Confederation (nation)

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A confederation is a sovereign nation formed by the joining together of other sovereign nations. The confederation may be formed by a formal treaty, by tradition, or by some other agreement.

A typical feature of a confederation is that the member states maintain a large degree of their original sovereignty, whereas in a federation, the states cede most or all of their sovereign powers to the national government.

Generally speaking, most confederations do not survive because the national interests of the states often overshadow the interests of the confederation, causing individual states to balk at national demands.

The United States of America

After the Revolutionary War and before the ratification of the United States Constitution, the United States of America operated under a document known as the Articles of Confederation. The Articles created a perfect example of a confederation. The nation created also illustrates the typical problems with confederations.

The Articles guaranteed the member states their sovereignty in most things. The national government had a very short and concise list of powers. For example, only the national government was permitted to make treaties, to declare war, to set the value of the national currency, and to establish post offices. Most other powers, though, were reserved to the states.

A national treasury was established to pay for defense, war, and other common expenses, and taxes were to be paid into the treasury by the states in proportion to their land value.

A national Congress was established, though no national executive nor judiciary was. The Congress was made up of two to seven members from each state, but when there was a vote, votes were cast by state and not by individual.

Quickly, problems with the limited national government emerged. For example, the national government had no power to compel states to contribute to the treasury, and when states began to refuse to send funds, sending states followed suit, leaving the country in severe financial straits. Additionally, the national government had no authority to regulate trade among states, leading to tensions that threatened to erupt into actual war between states. Finally, the Articles could only be amended by unanimous consent of the states - in the end, the Articles were never amended.

The Articles were eventually replaced in what has been called a "bloodless coup," with the ratification of the Constitution.

The Confederate States of America

The Confederate States of America, also know as the Confederacy, was formed in 1861 by slave-holding states of the United States of America. The states broke away from the USA in protest to the election of Abraham Lincoln to the presidency, with the belief that with his election, abolition of slavery would be forthcoming.

The CSA eventually was joined by the states of South Carolina, Georgia, Alabama, Florida, Mississippi, Louisiana, Texas, Virginia, Arkansas, North Carolina, and Tennessee. The two parties in the American Civil War were the USA and the CSA.

Though the CSA termed itself "confederate", it was not a confederacy even to the degree that the United States under the Articles was. The states did have more power under the Confederate Constitution than under the U.S. Constitution, but that power was almost exclusively restricted to the states' ability to maintain or abandon slavery as they each saw fit. Few other sovereign powers were transferred from the national government to the state governments.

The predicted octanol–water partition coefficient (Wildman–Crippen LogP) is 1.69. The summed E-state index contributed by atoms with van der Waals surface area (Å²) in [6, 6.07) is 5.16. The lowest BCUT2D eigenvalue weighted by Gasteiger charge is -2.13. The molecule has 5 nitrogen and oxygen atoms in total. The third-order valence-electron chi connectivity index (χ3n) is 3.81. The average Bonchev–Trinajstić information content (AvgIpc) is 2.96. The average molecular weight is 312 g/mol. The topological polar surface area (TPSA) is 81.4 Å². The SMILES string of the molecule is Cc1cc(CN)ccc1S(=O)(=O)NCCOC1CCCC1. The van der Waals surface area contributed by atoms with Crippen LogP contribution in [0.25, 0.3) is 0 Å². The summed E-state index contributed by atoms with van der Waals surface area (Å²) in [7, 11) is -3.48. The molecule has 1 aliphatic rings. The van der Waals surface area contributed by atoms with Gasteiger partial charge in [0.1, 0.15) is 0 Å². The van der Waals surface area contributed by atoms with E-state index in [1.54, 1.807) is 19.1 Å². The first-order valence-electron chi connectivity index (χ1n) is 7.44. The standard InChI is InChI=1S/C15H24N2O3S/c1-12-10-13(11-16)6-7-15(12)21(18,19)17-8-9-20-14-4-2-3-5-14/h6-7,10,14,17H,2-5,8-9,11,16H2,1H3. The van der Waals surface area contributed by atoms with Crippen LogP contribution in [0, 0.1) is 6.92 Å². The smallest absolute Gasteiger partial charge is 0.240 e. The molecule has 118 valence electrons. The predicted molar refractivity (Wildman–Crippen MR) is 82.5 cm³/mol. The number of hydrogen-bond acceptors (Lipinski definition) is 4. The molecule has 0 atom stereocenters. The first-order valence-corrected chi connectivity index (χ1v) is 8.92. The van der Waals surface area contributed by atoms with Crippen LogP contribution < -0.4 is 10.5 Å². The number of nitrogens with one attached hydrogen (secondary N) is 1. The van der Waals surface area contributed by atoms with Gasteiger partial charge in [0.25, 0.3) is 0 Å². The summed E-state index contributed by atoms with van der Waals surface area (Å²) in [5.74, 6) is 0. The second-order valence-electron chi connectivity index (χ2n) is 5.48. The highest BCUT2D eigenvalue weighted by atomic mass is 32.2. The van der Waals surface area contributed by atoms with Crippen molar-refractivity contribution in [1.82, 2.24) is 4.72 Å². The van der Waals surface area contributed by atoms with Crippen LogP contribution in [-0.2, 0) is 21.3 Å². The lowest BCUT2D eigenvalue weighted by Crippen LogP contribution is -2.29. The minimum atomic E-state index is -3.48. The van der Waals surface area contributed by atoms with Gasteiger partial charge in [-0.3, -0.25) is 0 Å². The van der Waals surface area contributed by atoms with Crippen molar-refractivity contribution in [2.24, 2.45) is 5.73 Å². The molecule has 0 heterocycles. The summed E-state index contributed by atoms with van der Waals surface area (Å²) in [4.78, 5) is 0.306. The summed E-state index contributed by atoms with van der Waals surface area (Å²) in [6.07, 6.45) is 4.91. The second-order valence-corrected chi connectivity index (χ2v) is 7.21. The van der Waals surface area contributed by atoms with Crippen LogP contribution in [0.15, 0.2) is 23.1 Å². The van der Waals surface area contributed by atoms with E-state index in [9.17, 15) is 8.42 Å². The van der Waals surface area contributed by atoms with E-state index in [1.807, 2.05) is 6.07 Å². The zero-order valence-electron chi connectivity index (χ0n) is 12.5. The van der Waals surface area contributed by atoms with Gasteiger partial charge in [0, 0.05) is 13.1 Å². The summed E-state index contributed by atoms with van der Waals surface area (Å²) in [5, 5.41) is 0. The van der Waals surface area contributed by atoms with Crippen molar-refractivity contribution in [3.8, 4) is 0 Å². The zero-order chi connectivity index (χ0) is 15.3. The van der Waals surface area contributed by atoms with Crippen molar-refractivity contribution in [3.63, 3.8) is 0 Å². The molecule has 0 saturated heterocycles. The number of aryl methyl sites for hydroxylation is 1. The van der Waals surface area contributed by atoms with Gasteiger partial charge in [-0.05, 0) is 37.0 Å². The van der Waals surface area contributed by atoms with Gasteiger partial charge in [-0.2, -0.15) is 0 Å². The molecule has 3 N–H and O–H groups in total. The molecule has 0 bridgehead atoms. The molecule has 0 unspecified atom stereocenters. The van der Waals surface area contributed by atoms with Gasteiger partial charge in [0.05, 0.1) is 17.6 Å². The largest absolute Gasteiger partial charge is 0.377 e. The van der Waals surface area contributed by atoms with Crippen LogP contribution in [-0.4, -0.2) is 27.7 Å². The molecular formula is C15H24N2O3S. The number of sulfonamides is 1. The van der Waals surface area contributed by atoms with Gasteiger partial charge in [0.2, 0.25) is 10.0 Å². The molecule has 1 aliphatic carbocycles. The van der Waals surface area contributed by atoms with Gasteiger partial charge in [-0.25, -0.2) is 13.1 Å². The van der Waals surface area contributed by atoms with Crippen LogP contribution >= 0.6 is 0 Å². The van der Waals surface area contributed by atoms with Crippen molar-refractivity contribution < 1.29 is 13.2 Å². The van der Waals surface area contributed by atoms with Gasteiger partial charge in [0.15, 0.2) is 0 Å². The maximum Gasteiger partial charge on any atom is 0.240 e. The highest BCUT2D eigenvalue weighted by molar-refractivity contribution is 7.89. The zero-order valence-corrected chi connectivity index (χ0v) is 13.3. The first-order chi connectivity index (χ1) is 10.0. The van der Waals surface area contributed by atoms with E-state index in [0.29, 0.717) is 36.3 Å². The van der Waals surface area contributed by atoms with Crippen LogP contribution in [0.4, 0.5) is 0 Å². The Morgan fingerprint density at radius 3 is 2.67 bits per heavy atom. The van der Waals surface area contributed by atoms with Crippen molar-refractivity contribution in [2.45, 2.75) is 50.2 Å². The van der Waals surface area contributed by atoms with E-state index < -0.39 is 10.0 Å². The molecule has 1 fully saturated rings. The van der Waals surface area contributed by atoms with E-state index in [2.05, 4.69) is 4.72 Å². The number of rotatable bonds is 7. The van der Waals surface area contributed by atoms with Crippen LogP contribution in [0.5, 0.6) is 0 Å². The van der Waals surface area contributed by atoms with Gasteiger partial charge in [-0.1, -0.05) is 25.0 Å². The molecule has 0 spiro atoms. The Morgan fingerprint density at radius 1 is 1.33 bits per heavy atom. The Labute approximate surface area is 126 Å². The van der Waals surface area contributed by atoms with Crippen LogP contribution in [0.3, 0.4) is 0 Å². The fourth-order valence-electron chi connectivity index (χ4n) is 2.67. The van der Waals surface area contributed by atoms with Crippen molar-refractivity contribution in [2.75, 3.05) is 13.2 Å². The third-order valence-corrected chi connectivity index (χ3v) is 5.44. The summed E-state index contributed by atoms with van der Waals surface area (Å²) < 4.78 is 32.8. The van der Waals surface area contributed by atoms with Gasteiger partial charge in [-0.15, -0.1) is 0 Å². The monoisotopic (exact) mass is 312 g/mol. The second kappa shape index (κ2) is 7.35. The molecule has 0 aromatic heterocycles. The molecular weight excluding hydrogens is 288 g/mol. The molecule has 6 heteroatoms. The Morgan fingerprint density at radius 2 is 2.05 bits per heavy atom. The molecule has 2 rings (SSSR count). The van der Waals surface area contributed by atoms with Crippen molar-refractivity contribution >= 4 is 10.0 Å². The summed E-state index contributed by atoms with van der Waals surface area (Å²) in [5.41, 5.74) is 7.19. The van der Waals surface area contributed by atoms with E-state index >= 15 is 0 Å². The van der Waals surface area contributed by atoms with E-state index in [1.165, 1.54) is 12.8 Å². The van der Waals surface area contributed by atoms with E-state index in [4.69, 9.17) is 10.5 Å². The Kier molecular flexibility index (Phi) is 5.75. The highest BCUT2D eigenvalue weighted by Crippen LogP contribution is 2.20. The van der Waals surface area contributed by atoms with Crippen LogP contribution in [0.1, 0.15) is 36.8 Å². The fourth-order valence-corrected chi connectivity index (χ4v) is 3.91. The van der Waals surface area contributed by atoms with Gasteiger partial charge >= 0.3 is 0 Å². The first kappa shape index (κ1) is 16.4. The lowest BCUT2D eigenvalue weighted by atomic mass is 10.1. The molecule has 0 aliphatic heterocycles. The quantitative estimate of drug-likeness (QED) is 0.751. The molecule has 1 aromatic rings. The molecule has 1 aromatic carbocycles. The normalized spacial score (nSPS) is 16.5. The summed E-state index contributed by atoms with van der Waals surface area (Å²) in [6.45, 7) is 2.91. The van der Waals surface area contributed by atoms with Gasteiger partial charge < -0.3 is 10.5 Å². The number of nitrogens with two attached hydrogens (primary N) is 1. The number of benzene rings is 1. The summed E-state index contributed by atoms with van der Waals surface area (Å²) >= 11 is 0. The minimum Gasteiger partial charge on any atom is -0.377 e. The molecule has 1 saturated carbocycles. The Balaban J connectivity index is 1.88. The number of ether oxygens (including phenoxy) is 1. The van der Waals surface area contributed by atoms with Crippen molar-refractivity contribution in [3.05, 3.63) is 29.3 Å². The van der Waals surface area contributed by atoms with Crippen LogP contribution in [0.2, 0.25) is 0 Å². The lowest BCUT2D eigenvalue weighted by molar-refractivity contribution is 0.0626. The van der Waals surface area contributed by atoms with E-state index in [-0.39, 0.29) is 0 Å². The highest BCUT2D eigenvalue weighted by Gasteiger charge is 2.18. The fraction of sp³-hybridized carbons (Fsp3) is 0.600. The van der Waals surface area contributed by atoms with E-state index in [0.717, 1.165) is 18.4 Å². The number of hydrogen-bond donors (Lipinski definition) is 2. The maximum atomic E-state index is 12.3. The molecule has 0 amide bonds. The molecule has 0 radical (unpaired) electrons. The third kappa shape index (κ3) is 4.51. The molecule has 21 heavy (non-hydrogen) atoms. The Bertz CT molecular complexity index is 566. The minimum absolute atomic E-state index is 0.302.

The Confederacy dissolved with the surrender of Confederate forces at the end of the Civil War in 1865.

United Arab Republic

In 1958, Syria and Egypt merged as one state into the United Arab Republic. The two nations do not share a border but both have coastlines on the Mediterranean Sea.

The UAR was marked with strife from its outset. The joining of the two regional powers put pressure on neighboring nations, Jordan in particular. When the King and Prime Minister of Iraq were assassinated in 1958, the UAR announced its support for the new Iraqi regime (the flag of Iraq was changed to that of the UAR - a tri-color with two stars, one for Egypt and one for Syria - but modified to include a third star to reflect Iraq's eventual membership in the UAR).

The confederation broke up in 1961 when a coup in Syria brought to power a group opposed to the union. Other pressures on the confederation are typical sticking points in confederations. For example, the capital of the UAR was Cairo, and Syrian leaders in Cairo were disconnected from their base of power (perhaps contributing to the rebels' sense of confidence).

Also contributing to the break-up was a pseudo-confederation between the UAR and North Yemen, called the United Arab States. The UAS was primarily the result of common defense concerns, though the member states had even less in common geographically than Syria and Egypt. During the time of the UAS, Yemen adopted the tri-color flag of the UAR, but with no stars. The break-up of the UAR led directly to the dissolution of the UAS.

Senegambia

Senegal and The Gambia are located on the west coast of Africa. With the exception of the Gambian coastline, Senegal completely engulfs The Gambia. In 1982, the two nations joined in a confederation called Senegambia. The union was born of fears of rebellion in one country spilling over the borders to the other, and of differences in economic policy that encouraged black markets for some goods. Though the union was supported by the ruling class and social elite of the two nations, it was never embraced by the people. The confederation failed in 1989, spurred particularly when Senegal was threatened militarily by its neighbor Mauritania.